The positions formed a big triangle. There seemed to be a concentration of about a company at each point of the triangle, with individual fighting holes dug in along between these strong points. However a unit approached the position, it had the advantage of concealment and local terrain, and if an assault smashed through the thin fighting line it was caught between at least two of the heavily dug-in perimeter defense setups.
There can’t be any higher praise of Nix’s outfit than to say that Bravo and Charlie Companies assaulted those positions, fought off the counterattacks, and forced a dug-in battalion with good weapons and every advantage of terrain to run away and face the artillery and air bombardment which surrounded the entire area.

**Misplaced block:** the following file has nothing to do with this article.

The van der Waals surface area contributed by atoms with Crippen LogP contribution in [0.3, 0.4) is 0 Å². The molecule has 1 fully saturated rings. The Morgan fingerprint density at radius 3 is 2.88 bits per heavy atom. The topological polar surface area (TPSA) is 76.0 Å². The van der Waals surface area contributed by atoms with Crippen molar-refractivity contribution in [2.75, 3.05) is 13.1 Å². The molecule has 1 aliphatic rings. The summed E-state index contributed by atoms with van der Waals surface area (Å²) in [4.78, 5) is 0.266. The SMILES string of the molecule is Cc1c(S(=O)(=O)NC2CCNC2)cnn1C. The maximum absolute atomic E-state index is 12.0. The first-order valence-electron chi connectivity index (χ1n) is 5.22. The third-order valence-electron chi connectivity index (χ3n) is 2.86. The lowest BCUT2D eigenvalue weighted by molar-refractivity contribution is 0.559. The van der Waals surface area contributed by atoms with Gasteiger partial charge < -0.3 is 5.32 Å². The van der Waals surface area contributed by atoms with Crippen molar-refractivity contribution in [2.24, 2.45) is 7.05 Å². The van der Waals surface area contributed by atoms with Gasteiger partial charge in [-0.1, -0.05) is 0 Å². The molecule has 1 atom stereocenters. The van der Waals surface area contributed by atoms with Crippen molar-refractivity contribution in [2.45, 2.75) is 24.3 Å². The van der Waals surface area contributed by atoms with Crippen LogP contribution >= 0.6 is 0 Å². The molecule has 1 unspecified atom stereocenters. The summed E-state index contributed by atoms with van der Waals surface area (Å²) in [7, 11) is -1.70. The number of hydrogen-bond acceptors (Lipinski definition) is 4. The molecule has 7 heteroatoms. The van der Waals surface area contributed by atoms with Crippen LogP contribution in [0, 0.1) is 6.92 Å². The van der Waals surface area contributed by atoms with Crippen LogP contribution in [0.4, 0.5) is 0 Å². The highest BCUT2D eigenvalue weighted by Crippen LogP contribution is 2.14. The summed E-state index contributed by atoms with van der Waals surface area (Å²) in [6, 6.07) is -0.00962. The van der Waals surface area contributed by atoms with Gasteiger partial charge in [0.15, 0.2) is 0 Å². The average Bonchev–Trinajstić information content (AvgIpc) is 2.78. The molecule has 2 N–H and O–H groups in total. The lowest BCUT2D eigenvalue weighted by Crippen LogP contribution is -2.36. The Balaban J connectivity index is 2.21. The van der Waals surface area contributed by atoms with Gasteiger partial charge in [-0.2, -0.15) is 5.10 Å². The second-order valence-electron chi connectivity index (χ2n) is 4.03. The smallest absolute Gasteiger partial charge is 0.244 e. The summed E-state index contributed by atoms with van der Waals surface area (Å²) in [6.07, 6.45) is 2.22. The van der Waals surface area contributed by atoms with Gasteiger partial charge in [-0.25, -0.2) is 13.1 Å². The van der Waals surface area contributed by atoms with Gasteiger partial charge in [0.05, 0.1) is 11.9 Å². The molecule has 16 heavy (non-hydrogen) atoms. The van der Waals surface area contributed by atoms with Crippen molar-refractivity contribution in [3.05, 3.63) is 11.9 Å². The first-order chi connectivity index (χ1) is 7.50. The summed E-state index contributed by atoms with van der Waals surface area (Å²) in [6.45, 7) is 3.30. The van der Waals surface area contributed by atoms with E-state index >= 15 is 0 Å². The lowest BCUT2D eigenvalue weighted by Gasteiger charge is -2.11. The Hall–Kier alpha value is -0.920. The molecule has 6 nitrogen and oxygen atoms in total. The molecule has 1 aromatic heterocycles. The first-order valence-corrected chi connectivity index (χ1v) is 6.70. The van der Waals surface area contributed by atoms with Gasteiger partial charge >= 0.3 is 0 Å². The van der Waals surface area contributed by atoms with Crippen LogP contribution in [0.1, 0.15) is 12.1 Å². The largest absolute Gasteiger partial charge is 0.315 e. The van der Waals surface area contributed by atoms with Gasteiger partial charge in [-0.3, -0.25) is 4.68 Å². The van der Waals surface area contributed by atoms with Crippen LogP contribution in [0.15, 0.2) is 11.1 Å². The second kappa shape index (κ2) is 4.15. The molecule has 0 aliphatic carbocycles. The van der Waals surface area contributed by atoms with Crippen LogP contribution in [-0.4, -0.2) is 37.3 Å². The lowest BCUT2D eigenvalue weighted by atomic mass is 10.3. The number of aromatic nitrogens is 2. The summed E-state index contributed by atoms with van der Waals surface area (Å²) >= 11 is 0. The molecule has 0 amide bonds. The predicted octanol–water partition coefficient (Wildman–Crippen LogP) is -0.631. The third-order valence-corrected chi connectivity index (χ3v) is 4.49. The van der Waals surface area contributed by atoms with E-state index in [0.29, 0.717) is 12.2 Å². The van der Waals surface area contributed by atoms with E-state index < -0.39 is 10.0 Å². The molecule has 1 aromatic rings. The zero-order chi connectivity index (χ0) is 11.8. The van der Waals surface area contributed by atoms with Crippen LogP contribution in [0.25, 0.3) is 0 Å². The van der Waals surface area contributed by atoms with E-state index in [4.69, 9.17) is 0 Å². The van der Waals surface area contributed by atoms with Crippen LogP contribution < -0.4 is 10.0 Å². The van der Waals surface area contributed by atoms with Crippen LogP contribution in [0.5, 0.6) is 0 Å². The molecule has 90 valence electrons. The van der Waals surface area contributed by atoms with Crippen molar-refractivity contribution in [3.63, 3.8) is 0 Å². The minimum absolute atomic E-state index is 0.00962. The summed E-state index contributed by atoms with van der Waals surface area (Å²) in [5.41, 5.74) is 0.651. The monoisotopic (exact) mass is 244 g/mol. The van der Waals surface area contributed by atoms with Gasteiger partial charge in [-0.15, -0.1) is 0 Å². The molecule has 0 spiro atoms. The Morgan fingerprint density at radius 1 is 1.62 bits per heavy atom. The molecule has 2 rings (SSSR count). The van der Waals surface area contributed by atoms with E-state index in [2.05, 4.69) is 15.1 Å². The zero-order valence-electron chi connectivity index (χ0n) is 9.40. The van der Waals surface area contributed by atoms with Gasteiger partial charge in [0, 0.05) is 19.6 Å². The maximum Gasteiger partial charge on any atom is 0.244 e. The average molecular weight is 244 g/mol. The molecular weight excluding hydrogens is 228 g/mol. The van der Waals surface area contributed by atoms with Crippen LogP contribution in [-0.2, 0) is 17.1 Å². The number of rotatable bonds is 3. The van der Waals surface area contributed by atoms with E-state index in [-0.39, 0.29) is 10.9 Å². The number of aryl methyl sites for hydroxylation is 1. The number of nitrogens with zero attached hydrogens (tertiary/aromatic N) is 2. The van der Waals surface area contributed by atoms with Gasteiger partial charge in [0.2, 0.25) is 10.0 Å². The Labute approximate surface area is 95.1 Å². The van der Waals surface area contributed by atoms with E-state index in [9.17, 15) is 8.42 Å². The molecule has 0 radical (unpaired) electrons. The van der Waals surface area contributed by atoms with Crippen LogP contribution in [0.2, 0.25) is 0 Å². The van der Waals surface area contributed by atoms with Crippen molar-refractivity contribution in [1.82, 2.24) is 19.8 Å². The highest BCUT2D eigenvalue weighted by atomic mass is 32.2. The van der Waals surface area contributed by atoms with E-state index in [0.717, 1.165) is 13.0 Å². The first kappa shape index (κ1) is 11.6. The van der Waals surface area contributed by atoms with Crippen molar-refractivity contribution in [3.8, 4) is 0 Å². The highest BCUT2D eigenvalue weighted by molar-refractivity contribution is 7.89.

The creek bank was littered with packs and equipment. The PAVNs had left their good rucksacks, better and handier than American carrying equipment, filled with new clothing and gear. Their food was abandoned. Weapons were thrown away and made a big pile now as the U.S. paratroopers kept carrying them in. Prisoners were hustled in from the woods, some wounded and some just ready to quit.
It was a mopping-up operation at this point. The shooting was all over and I was glad when Carroll asked me if I wanted to ride back to Lt. Col. Harlowe Clark’s 1st Brigade headquarters at the Catecka tea plantation.
© Columbus Ledger-Enquirer